A New Perspective on Activation
By Jim Smith, CSCS, RKC
Over the last 3 years I have made a huge change in the programming for my athletes. The warm-up that was once a formality has now become the center for the entire program.
Because it is that important!
When I started focusing on the warm-up and pre-workout activation and mobility movements, everything changed. My athletes started the sessions with more speed, more power and more enthusiasm. Not only that, their recovery was much better because the same exercises I used in their warm-up, became a means to help them recover faster between sessions.
Another thing I noticed in this journey was something of equal importance; tension. I really started paying attention to the time under tension (TUT) each exercise provided for the athletes. Think explosive reverse hypers on a reverse hyper bench vs. controlled reverse hypers on an elevated swiss ball with a tempo of 333. Now you’re starting to get the idea.
When you start making tension a focus and finding exercises where the tension is “leaking”, you will finally start to make the transition from the risk to reward and partial benefit to full benefit.
A major find in our program was in a shoulder warm-up / rehab complex; the Rotator Y, T, W, L series. A few of the benefits range from rhomboid and mid-to-low trap activation, scapular mobility, better posture, etc. You know all of that, but have you ever thought of what is used to create the tension?
Typically a light dumbbell(s) are used for these exercises. We still use them (and sometimes elastic bands) but only after the athletes are taught tension.
Let me ask you a question: What happens when the hands and grip are loose on the dumbbells? Optimal tension is lost. The body is a kinetic chain and the tension in our hands translates across the arms, shoulders and upper back if our grip is tight.
And if the grip is tight AND we engage the full kinetic chain by removing an incline bench (lying face down) and performing the movements standing, we will be closer to achieving optimal tension. And optimal tension will have the highest impact and best results.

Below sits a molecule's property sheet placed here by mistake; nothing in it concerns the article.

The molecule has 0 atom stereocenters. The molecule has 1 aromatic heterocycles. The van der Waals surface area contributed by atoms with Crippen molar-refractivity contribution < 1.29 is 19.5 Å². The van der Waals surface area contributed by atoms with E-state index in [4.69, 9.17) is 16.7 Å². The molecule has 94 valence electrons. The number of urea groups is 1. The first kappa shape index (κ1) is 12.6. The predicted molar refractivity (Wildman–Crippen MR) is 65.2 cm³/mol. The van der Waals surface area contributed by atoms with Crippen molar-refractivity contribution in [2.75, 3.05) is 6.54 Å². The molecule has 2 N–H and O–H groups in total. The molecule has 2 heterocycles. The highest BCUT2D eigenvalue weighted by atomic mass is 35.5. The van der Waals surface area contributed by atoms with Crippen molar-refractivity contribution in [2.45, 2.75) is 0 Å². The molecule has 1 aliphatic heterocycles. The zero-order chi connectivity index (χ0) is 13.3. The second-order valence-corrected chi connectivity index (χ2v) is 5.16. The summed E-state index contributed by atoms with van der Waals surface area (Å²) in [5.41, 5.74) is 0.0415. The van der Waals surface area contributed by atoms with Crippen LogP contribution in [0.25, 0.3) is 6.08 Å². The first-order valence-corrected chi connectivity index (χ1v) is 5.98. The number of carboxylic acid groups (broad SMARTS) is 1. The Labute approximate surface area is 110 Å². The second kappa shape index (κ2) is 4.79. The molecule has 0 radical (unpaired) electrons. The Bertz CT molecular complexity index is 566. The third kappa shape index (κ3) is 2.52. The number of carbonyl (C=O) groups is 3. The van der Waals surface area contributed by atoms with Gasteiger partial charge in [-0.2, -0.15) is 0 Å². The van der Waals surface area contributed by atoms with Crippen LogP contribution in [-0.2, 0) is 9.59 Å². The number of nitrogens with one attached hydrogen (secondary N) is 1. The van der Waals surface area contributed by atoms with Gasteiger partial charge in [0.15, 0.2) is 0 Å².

The movement patterns are retrained with the athlete holding and squeezing a tennis ball in each hand. The coaching cue is to squeeze the hell out of the tennis ball and allow the tension to travel across the forearms, biceps, triceps, and shoulders into the upper back during the concentric and eccentric phases of the pattern.
Let’s look at how we can incorporate more tension with the introductory movements. A simple tennis ball is used to create a lot of constant tension throughout the engaged movement pattern. The coaching cue will be to squeeze the tennis ball as hard as you can throughout the exercise execution.
Rotator Cuff “L” with Rotation
The transition from tennis balls to greater tension can be facilitated with elastic bands and finally with the incorporation of dumbbells (Note: A combination of dumbbells and elastic bands can also be utilized), but the cue is still the same. Squeeze the implement hard.
Remember, the implement doesn’t matter as much as the tension. The tension is the key to true motor unit recruitment and activation. As the athlete learns how to create and maintain the tension throughout the exercise, progression can then take place.
Note from MR: Don’t forget! Smitty’s Accelerated Muscular Development is only on sale for another 48 hours. If you’re interested in learning more about the product, or saving yourself 20% off the normal purchase price, simply follow the link below.
(Lead Photo Courtesy of Mattsip)